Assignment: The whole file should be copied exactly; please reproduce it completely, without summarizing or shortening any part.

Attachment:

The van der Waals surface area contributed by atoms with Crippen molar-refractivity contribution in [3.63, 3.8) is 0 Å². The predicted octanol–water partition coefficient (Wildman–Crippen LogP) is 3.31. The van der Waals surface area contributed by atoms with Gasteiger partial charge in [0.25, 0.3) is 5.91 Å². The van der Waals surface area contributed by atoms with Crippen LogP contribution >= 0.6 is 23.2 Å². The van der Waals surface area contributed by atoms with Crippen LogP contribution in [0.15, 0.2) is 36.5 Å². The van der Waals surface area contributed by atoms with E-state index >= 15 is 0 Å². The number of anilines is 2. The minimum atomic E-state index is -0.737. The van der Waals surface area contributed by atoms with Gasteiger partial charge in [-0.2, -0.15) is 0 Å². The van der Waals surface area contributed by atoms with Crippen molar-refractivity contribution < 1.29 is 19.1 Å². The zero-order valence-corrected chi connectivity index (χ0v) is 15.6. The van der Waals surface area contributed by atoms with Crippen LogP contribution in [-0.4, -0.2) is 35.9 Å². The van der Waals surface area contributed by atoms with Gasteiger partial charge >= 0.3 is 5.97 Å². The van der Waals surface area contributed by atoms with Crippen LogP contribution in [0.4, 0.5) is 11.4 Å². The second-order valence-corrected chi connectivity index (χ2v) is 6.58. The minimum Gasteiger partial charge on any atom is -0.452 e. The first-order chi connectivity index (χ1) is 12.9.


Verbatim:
The van der Waals surface area contributed by atoms with Crippen molar-refractivity contribution in [3.63, 3.8) is 0 Å². The predicted octanol–water partition coefficient (Wildman–Crippen LogP) is 3.31. The van der Waals surface area contributed by atoms with Gasteiger partial charge in [0.25, 0.3) is 5.91 Å². The van der Waals surface area contributed by atoms with Crippen LogP contribution >= 0.6 is 23.2 Å². The van der Waals surface area contributed by atoms with Crippen LogP contribution in [0.15, 0.2) is 36.5 Å². The van der Waals surface area contributed by atoms with E-state index >= 15 is 0 Å². The number of anilines is 2. The minimum atomic E-state index is -0.737. The van der Waals surface area contributed by atoms with Gasteiger partial charge in [-0.2, -0.15) is 0 Å². The van der Waals surface area contributed by atoms with Crippen molar-refractivity contribution < 1.29 is 19.1 Å². The zero-order valence-corrected chi connectivity index (χ0v) is 15.6. The van der Waals surface area contributed by atoms with Crippen LogP contribution in [-0.4, -0.2) is 35.9 Å². The van der Waals surface area contributed by atoms with Gasteiger partial charge >= 0.3 is 5.97 Å². The van der Waals surface area contributed by atoms with Crippen LogP contribution in [0.4, 0.5) is 11.4 Å². The second-order valence-corrected chi connectivity index (χ2v) is 6.58. The minimum Gasteiger partial charge on any atom is -0.452 e. The first-order chi connectivity index (χ1) is 12.9.